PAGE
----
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Facilitator adds to intelligence red tape

New Delhi, March 6: The Defence Intelligence Agency (DIA) set up to coordinate the work of multiple intelligence agencies completed a year today with little to show that it is fulfilling its brief but with mounting evidence that it has made gathering and sharing of information more bureaucratic.

The DIA was set up under the Integrated Defence Staff (IDS), itself an experiment carried out on the recommendation of a Group of Ministers, and has effectively meant that intelligence operatives and officials abroad have an additional power centre to report to apart from their parent outfits.

Sources said it is the DIA’s job to interact with military attaches with embassies in India and with Indian military attaches in embassies abroad. The attaches do report to the DIA but continue to brief their service directorates at the same time because they are not clear about the chain of command.

This is because the DIA is an agency under the Chief of Integrated Defence Staff reporting to the chairman, Chiefs of Staff Committee — a post currently held by Lt General Pankaj Joshi — which is an interim arrangement.

Neither the defence ministry nor the Cabinet has made up its mind on the creation of the post of Chief of Defence Staff (CDS), one of the most important recommendations of the Group of Ministers that studies the defence establishment after the 1999 Kargil war. It was envisaged that the integration of defence staff — as in the US military that has joint commands — would be overseen by the CDS.

The DIA is currently headed by a director-general, Lt General Kamal Davar, who also doubles as deputy chief of Integrated Defence Staff (Intelligence). The DIA was asked during the nearly year-long mobilisation under Operation Parakram to study satellite images.

However, the sources said, the DIA’s inputs during Parakram did not add value to information already with the intelligence directorates of the army, the navy and the air force. The DIA does not have “humint” — short for “human intelligence” — of its own and has to rely on other agencies.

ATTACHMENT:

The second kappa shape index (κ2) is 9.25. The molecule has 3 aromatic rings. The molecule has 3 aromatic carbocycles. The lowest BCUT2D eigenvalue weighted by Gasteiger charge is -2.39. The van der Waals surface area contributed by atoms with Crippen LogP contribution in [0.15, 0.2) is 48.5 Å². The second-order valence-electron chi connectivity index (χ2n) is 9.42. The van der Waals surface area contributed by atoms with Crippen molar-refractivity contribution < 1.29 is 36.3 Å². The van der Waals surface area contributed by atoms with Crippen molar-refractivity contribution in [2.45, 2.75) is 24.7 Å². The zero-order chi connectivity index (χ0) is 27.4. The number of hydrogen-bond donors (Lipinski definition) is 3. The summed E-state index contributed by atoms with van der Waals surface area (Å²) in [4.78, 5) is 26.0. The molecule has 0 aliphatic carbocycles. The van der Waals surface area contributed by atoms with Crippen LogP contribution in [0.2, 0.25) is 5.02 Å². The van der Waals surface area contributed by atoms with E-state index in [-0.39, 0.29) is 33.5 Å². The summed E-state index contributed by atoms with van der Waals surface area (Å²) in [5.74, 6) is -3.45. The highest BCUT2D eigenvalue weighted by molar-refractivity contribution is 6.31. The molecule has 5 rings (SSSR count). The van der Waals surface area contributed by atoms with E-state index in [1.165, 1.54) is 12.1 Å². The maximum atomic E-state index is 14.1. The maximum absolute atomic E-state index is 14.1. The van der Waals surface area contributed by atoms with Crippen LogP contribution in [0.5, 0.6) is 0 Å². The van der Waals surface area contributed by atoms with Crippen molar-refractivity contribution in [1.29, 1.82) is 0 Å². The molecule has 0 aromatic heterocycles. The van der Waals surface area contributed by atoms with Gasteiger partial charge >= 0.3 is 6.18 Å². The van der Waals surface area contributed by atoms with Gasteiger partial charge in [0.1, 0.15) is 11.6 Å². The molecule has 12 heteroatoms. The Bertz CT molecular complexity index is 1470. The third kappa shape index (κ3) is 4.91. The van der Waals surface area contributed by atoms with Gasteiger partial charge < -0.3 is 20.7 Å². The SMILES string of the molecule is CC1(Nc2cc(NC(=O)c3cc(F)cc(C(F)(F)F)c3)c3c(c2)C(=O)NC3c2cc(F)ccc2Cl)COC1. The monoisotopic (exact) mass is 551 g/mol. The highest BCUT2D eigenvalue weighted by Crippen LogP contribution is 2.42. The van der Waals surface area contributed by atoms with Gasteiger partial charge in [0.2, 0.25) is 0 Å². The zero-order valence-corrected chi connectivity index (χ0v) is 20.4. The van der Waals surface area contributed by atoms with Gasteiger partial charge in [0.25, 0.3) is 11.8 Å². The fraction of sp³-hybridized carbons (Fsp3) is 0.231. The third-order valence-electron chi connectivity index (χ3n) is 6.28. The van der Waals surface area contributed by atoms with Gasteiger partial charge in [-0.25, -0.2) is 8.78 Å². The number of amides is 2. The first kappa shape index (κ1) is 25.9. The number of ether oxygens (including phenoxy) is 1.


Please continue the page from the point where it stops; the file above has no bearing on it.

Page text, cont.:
It is understood that the army headquarters is also not fully convinced of placing the Defence Information Warfare Agency (Diwa) — a counter-intelligence and propaganda outfit — under the DIA. The Diwa would be providing the military inputs to the National Information Board under national security adviser Brajesh Mishra.

Defence ministry sources officially claim that the DIA has been coordinating the work of the existing military, naval and air force intelligence directorates “and works in concert with the RAW, IB and the National Security Council Secretariat for providing timely intelligence inputs to national security planners”.

RAW itself is a wing of the cabinet secretariat and DIA cannot be expected to coordinate its work.

“DIA has operationalised effectively and is working in close harmony with its sister intelligence agencies. With the formation of the Defence Intelligence Agency, the intelligence community in India gets further integrated, modernised and strengthened,” the ministry has officially stated.

At the field level, however, this has only resulted in a multiplicity of authorities.

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